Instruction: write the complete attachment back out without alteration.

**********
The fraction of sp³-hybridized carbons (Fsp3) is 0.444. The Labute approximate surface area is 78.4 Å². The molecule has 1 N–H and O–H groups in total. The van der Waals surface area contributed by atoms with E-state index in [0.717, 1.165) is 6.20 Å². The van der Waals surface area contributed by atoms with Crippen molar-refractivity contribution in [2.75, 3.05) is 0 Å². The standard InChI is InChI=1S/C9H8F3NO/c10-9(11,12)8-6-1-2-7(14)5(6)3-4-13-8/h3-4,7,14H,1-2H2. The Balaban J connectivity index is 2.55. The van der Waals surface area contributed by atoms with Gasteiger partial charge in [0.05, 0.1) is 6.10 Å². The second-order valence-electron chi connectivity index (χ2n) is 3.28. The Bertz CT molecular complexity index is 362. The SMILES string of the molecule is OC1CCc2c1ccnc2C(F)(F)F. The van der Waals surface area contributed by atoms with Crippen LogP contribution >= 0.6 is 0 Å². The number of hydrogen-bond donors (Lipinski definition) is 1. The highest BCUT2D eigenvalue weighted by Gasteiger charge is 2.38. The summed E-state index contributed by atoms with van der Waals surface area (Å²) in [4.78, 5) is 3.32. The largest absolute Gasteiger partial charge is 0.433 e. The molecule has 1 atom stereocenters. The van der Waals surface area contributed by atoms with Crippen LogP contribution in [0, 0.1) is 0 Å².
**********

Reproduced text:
The fraction of sp³-hybridized carbons (Fsp3) is 0.444. The Labute approximate surface area is 78.4 Å². The molecule has 1 N–H and O–H groups in total. The van der Waals surface area contributed by atoms with E-state index in [0.717, 1.165) is 6.20 Å². The van der Waals surface area contributed by atoms with Crippen molar-refractivity contribution in [2.75, 3.05) is 0 Å². The standard InChI is InChI=1S/C9H8F3NO/c10-9(11,12)8-6-1-2-7(14)5(6)3-4-13-8/h3-4,7,14H,1-2H2. The Balaban J connectivity index is 2.55. The van der Waals surface area contributed by atoms with Gasteiger partial charge in [0.05, 0.1) is 6.10 Å². The second-order valence-electron chi connectivity index (χ2n) is 3.28. The Bertz CT molecular complexity index is 362. The SMILES string of the molecule is OC1CCc2c1ccnc2C(F)(F)F. The van der Waals surface area contributed by atoms with Crippen LogP contribution >= 0.6 is 0 Å². The number of hydrogen-bond donors (Lipinski definition) is 1. The highest BCUT2D eigenvalue weighted by Gasteiger charge is 2.38. The summed E-state index contributed by atoms with van der Waals surface area (Å²) in [4.78, 5) is 3.32. The largest absolute Gasteiger partial charge is 0.433 e. The molecule has 1 atom stereocenters. The van der Waals surface area contributed by atoms with Crippen LogP contribution in [0, 0.1) is 0 Å².